Credit: Margot Schulman

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If the world ever runs out of ellipses, we’ll likely have Annie Baker, the 37-year-old Pulitzer Prize winner and MacArthur Fellow, to thank. John, an obtuse and enervating emotional mystery set in the knicknack-knackered living room of a bed and breakfast outside Gettysburg, Pennsylvania, is the fifth of her plays to be staged locally. (Sixth, if we count her translation of Uncle Vanya.) This production, like her previous play The Flick, comes to the region in a brilliantly designed staging by Joe Calarco for Signature Theatre. And it gives you ample, nay generous, nay obsequious opportunity to notice, nay observe, nay apprehend just what a bravura feat of design it is. The leaders of John’s scenic, sonic, and lighting teams—Paige Hathaway, Kenny Neal, and Andrew Cissna, respectively—should take a bow. 

Baker’s languid, silence-filled character studies are meant to challenge our throttled attention spans, and to remind us that the words we speak are notoriously unreliable vessels for what we mean. Because she once held a job in reality TV, it’s tempting to read her patient, humane plays as an attempt to right the cosmic scales for having been a collaborator in the 21st century’s cruelest and grossest art form. The first production of her Pulitzer-winning The Flick five years ago sparked a minor revolt among audiences, enough of whom complained about the play’s length and glacial pacing to prompt a letter from the artistic director of New York’s Playwrights Horizons defending his decision to produce it. 

Philistines, you sniff. These are the mouth-breathers and Tomatometer-readers who look at a Pollock or a Rothko and say “My kid could paint that,” surely.

But without resorting to the stopped-clock metaphor—not something we need worry about in John, as Nancy Robinette’s daffy innkeeper, Mertis, interrupts her other pulse-quickening household chores to wind her grandfather clock not once, but several times—I must acknowledge that even philistines are sometimes right. I’ve seen all of Baker’s plays save for last year’s The Antipodes, and John is the first time I’ve come away feeling the playwright has demanded more time than her material warrants. At 210 minutes (including two intermissions), John adds a quarter-hour to The Flick’s already plus-sized footprint, and is approximately a quarter as rewarding. The Flick had laughs and revelations. It felt true to life. John is all bizarre confessions and blind alleys. 

Baker has planted clues-or-are-they as to John’s animating idea everywhere. There’s a more than casual suggestion that this cozy, doll-filled bed and breakfast which, oh, by the way, was once a Civil War hospital with severed limbs piled up outside, is haunted. Mertis claims to have an ill husband living with her, though we never see any evidence the guy exists. Her blind friend Genevieve (Ilona Dulaski) visits sometimes, sitting alone for hours in the darkness of Mertis’ living room, empathizing with the dolls. (“To be a piece of plastic or glass and to be shaped into a human form and trapped! With one expression on your face! Frozen!”) But all Baker’s quizzical allusions feel in this case like a writer gone knock-kneed under the weight of her fame.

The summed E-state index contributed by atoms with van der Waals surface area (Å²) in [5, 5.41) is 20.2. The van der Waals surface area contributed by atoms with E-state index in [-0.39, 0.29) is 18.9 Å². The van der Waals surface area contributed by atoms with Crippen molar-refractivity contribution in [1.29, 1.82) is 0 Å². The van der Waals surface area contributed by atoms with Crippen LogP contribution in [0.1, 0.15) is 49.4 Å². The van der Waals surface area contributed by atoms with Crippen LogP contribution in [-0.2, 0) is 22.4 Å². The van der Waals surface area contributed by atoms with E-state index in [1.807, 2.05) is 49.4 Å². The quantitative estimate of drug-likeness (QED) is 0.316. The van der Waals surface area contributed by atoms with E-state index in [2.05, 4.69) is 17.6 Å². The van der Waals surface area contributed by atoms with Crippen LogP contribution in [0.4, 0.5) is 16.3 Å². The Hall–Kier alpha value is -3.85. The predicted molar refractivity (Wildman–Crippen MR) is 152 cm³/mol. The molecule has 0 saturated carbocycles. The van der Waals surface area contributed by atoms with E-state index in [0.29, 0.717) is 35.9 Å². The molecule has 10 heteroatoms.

Baker has always lavished her attention on characters who are stunted somehow: the adult acting students of Circle Mirror Transformation; the stoned, underachieving dumpster divers of The Aliens; the guy in The Flick who’s pushing 40 and sweeping up popcorn for a living. But she’s never drawn anyone who’s as unpleasant to be trapped in a room with as Jenny and Elias (Anna Moon and Jonathan Feuer), the late-twenties or early-thirties couple whose excruciating slow-motion breakup after three years together gives John what meek emotional propulsion it has. You feel bad for both of them, and worse for the next person from whom either of them will extract an irreplaceable six to 36 months. He’s a drummer; she writes questions for a game show. Even their jobs are annoying. 

To invest in these characters we must at least buy that they wanted to fuck each other at one time in their lives. I never believed that for one of the show’s 12,600 seconds. And after all that time invested—ours, not theirs—their story ends less with a climax than with a deflating punchline. 

The fault isn’t all Baker’s. Moon has only a single stage credit listed in John’s program (for the Hollywood Fringe Festival), but one needn’t check their resumes to see that her three castmates are all substantially more experienced and at ease with Baker’s geologic rhythms. You can practically see her counting Mississippis between her lines. (Stage directions for Baker’s The Aliens, which Studio Theatre staged in 2012, specify that a “pause” is at least three seconds, while a “silence” should be between five and 10. Maybe Baker shows don’t need directors so much as referees.) It’s telling that Feuer is much stronger performing with Robinette, who can encode a half-dozen emotions within the word “oh,” and with Dulaski, who’s having more fun than anybody, than in his scenes opposite Moon.

But like I said: The design work is sublime. The illusion of a midwinter sunset splashing through the windows into Mertis’ crowded parlor, or of a car approaching outside in the middle, are all utterly convincing. The way the voices of the actors bounce around the house when they’re speaking offstage (while remaining fully audible) gives us the intimacy of eavesdropping. The uncanny likeness of lived experience arrives like an epiphany in Baker’s better plays, which are among the best of the 21st century. It’s not me, John. It’s you. 

At Signature Theatre to April 29. 4200 Campbell Ave., Arlington. $40–$94. (703) 820-9771.